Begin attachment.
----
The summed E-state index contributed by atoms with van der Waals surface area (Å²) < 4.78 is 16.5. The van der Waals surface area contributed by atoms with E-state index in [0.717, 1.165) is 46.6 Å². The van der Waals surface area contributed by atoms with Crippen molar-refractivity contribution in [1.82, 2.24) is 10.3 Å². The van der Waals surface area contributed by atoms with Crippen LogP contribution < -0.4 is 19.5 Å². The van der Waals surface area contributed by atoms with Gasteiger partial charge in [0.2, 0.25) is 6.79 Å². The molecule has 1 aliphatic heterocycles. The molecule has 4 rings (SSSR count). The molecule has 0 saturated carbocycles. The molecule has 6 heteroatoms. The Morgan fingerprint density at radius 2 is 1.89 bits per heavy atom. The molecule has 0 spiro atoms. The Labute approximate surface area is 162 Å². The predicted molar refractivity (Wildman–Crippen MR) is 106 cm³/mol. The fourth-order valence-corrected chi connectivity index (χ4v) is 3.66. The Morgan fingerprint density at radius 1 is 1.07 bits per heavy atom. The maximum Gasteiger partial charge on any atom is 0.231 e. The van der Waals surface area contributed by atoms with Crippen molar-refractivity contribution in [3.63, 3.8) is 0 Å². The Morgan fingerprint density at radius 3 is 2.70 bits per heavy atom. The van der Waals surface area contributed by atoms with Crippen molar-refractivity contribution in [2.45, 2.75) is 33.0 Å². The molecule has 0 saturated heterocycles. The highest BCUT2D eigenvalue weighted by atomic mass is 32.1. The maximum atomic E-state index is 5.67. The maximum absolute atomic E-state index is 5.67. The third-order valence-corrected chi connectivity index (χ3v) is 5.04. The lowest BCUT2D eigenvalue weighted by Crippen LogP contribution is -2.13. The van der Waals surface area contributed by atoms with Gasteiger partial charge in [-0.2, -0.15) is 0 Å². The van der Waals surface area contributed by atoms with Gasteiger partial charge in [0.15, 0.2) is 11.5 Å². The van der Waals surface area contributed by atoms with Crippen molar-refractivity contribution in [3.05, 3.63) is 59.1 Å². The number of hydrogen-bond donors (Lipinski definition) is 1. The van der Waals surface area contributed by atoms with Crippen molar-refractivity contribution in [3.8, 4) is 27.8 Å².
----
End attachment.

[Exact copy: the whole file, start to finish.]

The summed E-state index contributed by atoms with van der Waals surface area (Å²) < 4.78 is 16.5. The van der Waals surface area contributed by atoms with E-state index in [0.717, 1.165) is 46.6 Å². The van der Waals surface area contributed by atoms with Crippen molar-refractivity contribution in [1.82, 2.24) is 10.3 Å². The van der Waals surface area contributed by atoms with Crippen LogP contribution < -0.4 is 19.5 Å². The van der Waals surface area contributed by atoms with Gasteiger partial charge in [0.2, 0.25) is 6.79 Å². The molecule has 1 aliphatic heterocycles. The molecule has 4 rings (SSSR count). The molecule has 0 saturated carbocycles. The molecule has 6 heteroatoms. The Morgan fingerprint density at radius 2 is 1.89 bits per heavy atom. The molecule has 0 spiro atoms. The Labute approximate surface area is 162 Å². The predicted molar refractivity (Wildman–Crippen MR) is 106 cm³/mol. The fourth-order valence-corrected chi connectivity index (χ4v) is 3.66. The Morgan fingerprint density at radius 1 is 1.07 bits per heavy atom. The maximum Gasteiger partial charge on any atom is 0.231 e. The van der Waals surface area contributed by atoms with Crippen molar-refractivity contribution in [3.63, 3.8) is 0 Å². The Morgan fingerprint density at radius 3 is 2.70 bits per heavy atom. The van der Waals surface area contributed by atoms with Crippen molar-refractivity contribution in [2.45, 2.75) is 33.0 Å². The molecule has 0 saturated heterocycles. The highest BCUT2D eigenvalue weighted by atomic mass is 32.1. The maximum atomic E-state index is 5.67. The maximum absolute atomic E-state index is 5.67. The third-order valence-corrected chi connectivity index (χ3v) is 5.04. The lowest BCUT2D eigenvalue weighted by Crippen LogP contribution is -2.13. The van der Waals surface area contributed by atoms with Gasteiger partial charge in [-0.2, -0.15) is 0 Å². The van der Waals surface area contributed by atoms with Gasteiger partial charge in [0.15, 0.2) is 11.5 Å². The van der Waals surface area contributed by atoms with Crippen molar-refractivity contribution in [3.05, 3.63) is 59.1 Å². The number of hydrogen-bond donors (Lipinski definition) is 1. The van der Waals surface area contributed by atoms with Crippen molar-refractivity contribution in [3.8, 4) is 27.8 Å².